VIEW THE MOBILE VERSION of www.homegardening.ca Informational Site Network Informational
Privacy
Home Gardening in General Fruits & Vegetables Plants & Flowers
Articles - Directory - Indoor Gardening - Small Gardens Cucumbers - Apple Growing - Asparagus - Walnut Growing - Vegetables Flowers - Clovers

Most Viewed

Sainfoin
Facts Regarding Crimson Clover
Clover As A Weed Destroyer
Burr Clover
Place In The Rotation
Harvesting For Hay
Distribution
Clover As A Fertilizer
Soils
Florida Clover


Least Viewed

Securing Seed
Sowing
Securing Seed
Securing Seed
Soils
Soils
Securing Seed
Sowing
Sowing
Soils








Distinguishing Characteristics







Clovers differ from one another in duration, habit of growth, persistence in growth, their power to endure low or warm temperatures, and ability to maintain a hold upon the soil. Of the varieties named, alfalfa, the small white and alsike varieties are perennial. That most intensely so is the first variety named. The medium red and mammoth varieties are biennial, but sometimes they assume the perennial quality. Sweet clover is biennial. The crimson, Japan and burr varieties are annual. Some varieties, as alfalfa, crimson and sweet clover, are upright in their habit of growth. Others, as the small white and the burr, are recumbent. Others again, as the medium red, alsike and mammoth, are spreading and upright. The alfalfa and medium red varieties grow most persistently through the whole season. The sweet, small white and alsike varieties can best endure cold, and the sweet, Japan and burr varieties can best endure heat. The small white, Japan, burr and sweet clovers stand highest in ability to maintain a hold upon the soil. The minor points of difference are such as relate to the shape and color of the leaves, the tints of shade that characterize the leaflets, the shape and size of the heads and the distinguishing shades of color in the blossoms. The characteristics which they possess in common are the high protein content found in them, the marked palatability of the pasture and hay, unless in the sweet and burr varieties, the power which they have to enrich and otherwise improve soils, and the honey which they furnish.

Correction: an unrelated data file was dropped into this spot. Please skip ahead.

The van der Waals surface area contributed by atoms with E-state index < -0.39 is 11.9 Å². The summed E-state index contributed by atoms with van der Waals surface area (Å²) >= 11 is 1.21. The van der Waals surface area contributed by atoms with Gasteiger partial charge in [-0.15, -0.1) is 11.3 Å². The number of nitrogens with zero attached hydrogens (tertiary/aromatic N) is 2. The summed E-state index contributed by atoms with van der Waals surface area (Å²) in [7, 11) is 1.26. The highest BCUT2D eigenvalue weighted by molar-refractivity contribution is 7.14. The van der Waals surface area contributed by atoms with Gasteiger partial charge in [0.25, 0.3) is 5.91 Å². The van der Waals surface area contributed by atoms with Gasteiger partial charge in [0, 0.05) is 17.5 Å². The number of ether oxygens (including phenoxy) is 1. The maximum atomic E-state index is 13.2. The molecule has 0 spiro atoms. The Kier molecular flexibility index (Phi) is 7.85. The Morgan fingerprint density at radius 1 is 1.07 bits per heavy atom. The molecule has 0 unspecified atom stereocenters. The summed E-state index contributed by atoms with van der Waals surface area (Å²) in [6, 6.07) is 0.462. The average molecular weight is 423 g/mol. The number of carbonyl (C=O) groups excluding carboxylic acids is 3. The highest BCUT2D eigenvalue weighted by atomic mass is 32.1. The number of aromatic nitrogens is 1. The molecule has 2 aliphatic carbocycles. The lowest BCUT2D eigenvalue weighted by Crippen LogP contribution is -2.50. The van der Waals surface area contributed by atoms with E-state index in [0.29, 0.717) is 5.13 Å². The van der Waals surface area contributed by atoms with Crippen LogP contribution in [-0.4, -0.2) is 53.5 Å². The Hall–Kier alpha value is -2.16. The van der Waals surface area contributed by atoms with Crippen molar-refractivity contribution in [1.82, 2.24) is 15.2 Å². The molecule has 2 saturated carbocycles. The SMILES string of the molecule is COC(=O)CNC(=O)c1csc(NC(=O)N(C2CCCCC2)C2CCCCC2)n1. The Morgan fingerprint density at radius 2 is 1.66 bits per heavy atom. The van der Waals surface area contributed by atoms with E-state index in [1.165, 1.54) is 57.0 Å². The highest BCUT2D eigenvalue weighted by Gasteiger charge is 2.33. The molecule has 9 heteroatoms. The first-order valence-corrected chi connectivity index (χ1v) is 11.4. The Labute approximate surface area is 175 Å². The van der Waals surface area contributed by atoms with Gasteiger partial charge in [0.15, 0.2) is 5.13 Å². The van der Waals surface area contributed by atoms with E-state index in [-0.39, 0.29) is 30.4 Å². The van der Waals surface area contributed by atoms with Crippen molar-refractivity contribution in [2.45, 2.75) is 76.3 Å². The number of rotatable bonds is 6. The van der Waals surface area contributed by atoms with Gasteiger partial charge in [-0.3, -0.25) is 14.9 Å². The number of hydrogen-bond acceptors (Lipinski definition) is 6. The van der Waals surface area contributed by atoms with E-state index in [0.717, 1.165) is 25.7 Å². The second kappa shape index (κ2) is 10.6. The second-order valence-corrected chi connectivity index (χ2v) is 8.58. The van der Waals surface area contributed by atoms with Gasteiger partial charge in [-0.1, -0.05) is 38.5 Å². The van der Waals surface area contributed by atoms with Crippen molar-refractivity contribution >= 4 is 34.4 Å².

Next: Plan Of Discussion

Previous: Varieties



Add to del.icio.us Add to Reddit Add to Digg Add to Del.icio.us Add to Google Add to Twitter Add to Stumble Upon
Add to Informational Site Network
Report
Privacy
SHAREADD TO EBOOK


Viewed 1216